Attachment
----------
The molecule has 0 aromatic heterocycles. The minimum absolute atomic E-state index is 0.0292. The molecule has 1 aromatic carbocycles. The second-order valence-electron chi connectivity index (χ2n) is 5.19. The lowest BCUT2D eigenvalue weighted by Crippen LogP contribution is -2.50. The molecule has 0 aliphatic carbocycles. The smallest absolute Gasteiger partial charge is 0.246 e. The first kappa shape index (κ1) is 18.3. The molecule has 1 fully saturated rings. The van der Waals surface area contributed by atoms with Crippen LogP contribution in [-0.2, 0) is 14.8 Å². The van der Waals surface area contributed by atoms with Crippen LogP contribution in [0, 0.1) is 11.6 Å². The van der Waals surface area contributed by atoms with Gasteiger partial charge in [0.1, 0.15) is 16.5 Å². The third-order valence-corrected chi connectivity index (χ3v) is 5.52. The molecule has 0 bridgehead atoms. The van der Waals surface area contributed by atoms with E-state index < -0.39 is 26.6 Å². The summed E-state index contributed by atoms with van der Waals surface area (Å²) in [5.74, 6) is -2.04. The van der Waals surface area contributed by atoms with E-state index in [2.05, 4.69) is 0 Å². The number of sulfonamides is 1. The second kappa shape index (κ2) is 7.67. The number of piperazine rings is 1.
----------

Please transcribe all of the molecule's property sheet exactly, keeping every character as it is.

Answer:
The molecule has 0 aromatic heterocycles. The minimum absolute atomic E-state index is 0.0292. The molecule has 1 aromatic carbocycles. The second-order valence-electron chi connectivity index (χ2n) is 5.19. The lowest BCUT2D eigenvalue weighted by Crippen LogP contribution is -2.50. The molecule has 0 aliphatic carbocycles. The smallest absolute Gasteiger partial charge is 0.246 e. The first kappa shape index (κ1) is 18.3. The molecule has 1 fully saturated rings. The van der Waals surface area contributed by atoms with Crippen LogP contribution in [-0.2, 0) is 14.8 Å². The van der Waals surface area contributed by atoms with Crippen LogP contribution in [0, 0.1) is 11.6 Å². The van der Waals surface area contributed by atoms with Gasteiger partial charge in [0.1, 0.15) is 16.5 Å². The third-order valence-corrected chi connectivity index (χ3v) is 5.52. The molecule has 0 bridgehead atoms. The van der Waals surface area contributed by atoms with E-state index < -0.39 is 26.6 Å². The summed E-state index contributed by atoms with van der Waals surface area (Å²) in [5.74, 6) is -2.04. The van der Waals surface area contributed by atoms with E-state index in [2.05, 4.69) is 0 Å². The number of sulfonamides is 1. The second kappa shape index (κ2) is 7.67. The number of piperazine rings is 1.